Self-directed child engagement

From Ricardo Levins Morales Art Studio

The Reggio Emilia approach encourages deep exploration of topics that emerge from children’s interests. Given the many school closures with COVID-19, you may be wondering how you are going to keep your children engaged over the next month. Adults often see themselves as responsible for keeping children entertained, particularly during times like these. However, social distancing provides the opportunity to flip the switch.  How can we provide opportunities for children to direct their own learning in ways that engage and sustain their interest?

The following tips come from years of guiding a Reggio Emilia program where children guided long-term projects. I’ve seen children as young as two create irrigation systems, yellow submarines, and larger than life monsters. The sky is the limit for children of all ages.

Like many things, this approach will require the most adult guidance on the front end, and then require adults to give children space to develop their ideas and use materials.

Set the stage

  • Start from inspiration. Ask children to make a list of their current interests and research questions. What are they into? What do they wonder? Are there topics that were discussed at school that they want to know more about? Are there current topics being discussed that they want to understand more fully?
  • Engage in research. Use research as an opportunity to refine their interests, and identify images that match their curiosity. It provides an opportunity to discuss credible sources for information and news. It creates a connection between their interests and your guidance.
  • Encourage big thinking and ask children what structures they want to make to demonstrate pull together their ideas. Do they want to make 3D structures? Paint a large cityscape? Use technology or music to teach or entertain others?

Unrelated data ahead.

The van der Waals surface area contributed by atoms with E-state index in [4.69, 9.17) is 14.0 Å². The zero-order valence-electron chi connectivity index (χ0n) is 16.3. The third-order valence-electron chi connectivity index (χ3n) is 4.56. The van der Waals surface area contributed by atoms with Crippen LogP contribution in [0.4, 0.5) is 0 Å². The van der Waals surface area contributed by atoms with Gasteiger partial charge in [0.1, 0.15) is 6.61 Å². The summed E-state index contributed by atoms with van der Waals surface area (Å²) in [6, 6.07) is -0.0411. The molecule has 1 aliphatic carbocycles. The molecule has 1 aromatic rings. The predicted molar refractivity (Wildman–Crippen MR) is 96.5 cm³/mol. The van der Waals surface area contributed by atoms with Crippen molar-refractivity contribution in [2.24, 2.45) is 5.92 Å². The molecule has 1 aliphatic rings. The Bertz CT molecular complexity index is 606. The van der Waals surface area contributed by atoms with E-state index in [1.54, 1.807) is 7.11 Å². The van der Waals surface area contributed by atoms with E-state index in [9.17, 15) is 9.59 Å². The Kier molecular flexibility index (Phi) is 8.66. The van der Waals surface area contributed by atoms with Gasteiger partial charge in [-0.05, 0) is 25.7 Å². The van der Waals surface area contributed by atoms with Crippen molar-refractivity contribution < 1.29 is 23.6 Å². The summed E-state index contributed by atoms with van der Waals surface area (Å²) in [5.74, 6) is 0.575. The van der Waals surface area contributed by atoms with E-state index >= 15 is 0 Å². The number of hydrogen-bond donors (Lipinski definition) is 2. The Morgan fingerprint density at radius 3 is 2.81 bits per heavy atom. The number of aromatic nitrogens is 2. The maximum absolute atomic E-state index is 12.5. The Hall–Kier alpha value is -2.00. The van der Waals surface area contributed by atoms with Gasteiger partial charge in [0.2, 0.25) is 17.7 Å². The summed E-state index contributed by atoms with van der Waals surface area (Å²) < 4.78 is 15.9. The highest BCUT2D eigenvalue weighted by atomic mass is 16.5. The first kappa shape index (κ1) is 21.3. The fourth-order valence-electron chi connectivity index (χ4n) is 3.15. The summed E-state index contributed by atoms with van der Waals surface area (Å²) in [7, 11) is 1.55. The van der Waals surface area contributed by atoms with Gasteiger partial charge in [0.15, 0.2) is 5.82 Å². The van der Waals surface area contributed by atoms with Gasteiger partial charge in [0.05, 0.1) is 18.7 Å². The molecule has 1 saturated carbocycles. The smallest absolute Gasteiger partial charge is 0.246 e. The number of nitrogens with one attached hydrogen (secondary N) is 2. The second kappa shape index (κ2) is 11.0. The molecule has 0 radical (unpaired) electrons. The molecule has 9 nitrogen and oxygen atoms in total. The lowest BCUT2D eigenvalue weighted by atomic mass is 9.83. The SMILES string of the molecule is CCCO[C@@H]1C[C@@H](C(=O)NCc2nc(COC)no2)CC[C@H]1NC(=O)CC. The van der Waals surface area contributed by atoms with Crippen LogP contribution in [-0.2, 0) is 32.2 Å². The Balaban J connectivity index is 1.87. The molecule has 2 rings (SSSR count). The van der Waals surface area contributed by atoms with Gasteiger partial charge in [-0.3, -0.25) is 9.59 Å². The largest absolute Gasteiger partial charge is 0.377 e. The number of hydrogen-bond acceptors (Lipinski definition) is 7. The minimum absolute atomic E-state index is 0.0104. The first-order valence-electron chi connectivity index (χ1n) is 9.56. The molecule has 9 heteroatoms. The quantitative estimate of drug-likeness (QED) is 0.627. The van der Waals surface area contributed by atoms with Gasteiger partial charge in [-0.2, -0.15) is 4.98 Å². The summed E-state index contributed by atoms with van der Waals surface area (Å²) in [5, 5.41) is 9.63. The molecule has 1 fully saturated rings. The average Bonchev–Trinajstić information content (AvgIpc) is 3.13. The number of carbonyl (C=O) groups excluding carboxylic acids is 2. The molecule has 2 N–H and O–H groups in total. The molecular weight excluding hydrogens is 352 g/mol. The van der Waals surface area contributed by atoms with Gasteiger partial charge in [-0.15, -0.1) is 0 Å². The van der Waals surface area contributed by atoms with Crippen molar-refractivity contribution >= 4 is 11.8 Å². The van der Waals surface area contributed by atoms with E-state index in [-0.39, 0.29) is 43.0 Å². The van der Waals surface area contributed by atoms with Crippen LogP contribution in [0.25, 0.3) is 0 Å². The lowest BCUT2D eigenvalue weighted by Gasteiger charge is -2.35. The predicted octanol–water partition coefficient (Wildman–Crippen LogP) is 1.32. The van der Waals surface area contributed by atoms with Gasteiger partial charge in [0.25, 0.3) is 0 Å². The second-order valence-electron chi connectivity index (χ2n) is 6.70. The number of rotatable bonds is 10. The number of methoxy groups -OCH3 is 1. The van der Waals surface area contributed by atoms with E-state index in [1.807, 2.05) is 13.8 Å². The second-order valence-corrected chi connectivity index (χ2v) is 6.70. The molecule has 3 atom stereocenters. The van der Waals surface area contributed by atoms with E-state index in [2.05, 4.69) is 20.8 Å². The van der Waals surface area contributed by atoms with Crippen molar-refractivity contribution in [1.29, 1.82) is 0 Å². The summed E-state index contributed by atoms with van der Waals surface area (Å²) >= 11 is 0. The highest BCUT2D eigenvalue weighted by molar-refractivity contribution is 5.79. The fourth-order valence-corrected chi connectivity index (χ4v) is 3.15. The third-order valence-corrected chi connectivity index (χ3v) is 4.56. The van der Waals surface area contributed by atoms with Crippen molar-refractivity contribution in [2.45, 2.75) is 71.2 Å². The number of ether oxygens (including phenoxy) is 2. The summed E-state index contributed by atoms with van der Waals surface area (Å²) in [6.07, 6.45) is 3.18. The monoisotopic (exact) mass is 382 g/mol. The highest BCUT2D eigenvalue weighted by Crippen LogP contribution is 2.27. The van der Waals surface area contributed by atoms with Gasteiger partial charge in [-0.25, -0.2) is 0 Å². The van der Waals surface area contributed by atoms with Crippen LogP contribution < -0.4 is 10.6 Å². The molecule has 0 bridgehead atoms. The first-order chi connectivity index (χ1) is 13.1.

Unleash your artists

  • Check your supply of clay, wire, popsicle sticks,  masking tape,and cardboard boxes. The kids will know what to do.
  • Prep your space as needed with plastic tablecloths, garbage bags, newspaper, or cookie sheets. Have paper towels and baby wipes nearby. This will help keep this experience positive.
  • Think storage and identify a place where their work can go uninterrupted for days at a time.

Use technology in new ways
Richard Byrne has a great blog you should follow.  Two of his articles are referenced below. Such fun stuff!

  • Make toys new again by adding apps, like these for stop-motion animation. Consider sharing them on youtube or another sharing platform.
  • Support child-collaboration through online meeting apps (Google Hangouts and Zoom). What could groups of children working on these projects result in?
  • Make music in new ways that reflect the topic of their interests, or demonstrates the new information they have learned.

Please share your child’s creativity by adding comments below.



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